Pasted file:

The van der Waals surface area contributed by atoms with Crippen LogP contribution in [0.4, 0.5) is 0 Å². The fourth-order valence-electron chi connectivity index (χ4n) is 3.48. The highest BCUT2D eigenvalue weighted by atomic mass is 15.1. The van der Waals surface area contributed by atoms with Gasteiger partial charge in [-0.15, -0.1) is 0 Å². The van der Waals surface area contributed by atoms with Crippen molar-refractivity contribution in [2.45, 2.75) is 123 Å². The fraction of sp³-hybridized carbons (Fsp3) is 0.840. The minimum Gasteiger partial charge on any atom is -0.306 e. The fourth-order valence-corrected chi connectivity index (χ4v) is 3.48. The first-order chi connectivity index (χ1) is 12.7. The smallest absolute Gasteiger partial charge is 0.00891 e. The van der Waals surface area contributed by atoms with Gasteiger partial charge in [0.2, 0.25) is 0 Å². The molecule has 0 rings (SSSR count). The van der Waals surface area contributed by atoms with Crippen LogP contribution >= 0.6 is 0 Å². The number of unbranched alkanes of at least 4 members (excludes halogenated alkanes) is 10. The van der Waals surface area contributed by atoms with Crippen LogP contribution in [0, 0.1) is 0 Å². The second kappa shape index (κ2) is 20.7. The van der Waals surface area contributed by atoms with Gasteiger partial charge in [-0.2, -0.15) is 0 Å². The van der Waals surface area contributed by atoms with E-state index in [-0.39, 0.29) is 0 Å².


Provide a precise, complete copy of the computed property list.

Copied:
The van der Waals surface area contributed by atoms with Crippen LogP contribution in [0.4, 0.5) is 0 Å². The fourth-order valence-electron chi connectivity index (χ4n) is 3.48. The highest BCUT2D eigenvalue weighted by atomic mass is 15.1. The van der Waals surface area contributed by atoms with Gasteiger partial charge in [-0.15, -0.1) is 0 Å². The van der Waals surface area contributed by atoms with Crippen molar-refractivity contribution in [2.45, 2.75) is 123 Å². The fraction of sp³-hybridized carbons (Fsp3) is 0.840. The minimum Gasteiger partial charge on any atom is -0.306 e. The fourth-order valence-corrected chi connectivity index (χ4v) is 3.48. The first-order chi connectivity index (χ1) is 12.7. The smallest absolute Gasteiger partial charge is 0.00891 e. The van der Waals surface area contributed by atoms with Gasteiger partial charge in [0.2, 0.25) is 0 Å². The molecule has 0 rings (SSSR count). The van der Waals surface area contributed by atoms with Crippen LogP contribution >= 0.6 is 0 Å². The number of unbranched alkanes of at least 4 members (excludes halogenated alkanes) is 10. The van der Waals surface area contributed by atoms with Crippen LogP contribution in [0, 0.1) is 0 Å². The second kappa shape index (κ2) is 20.7. The van der Waals surface area contributed by atoms with Gasteiger partial charge in [-0.2, -0.15) is 0 Å². The van der Waals surface area contributed by atoms with E-state index in [-0.39, 0.29) is 0 Å².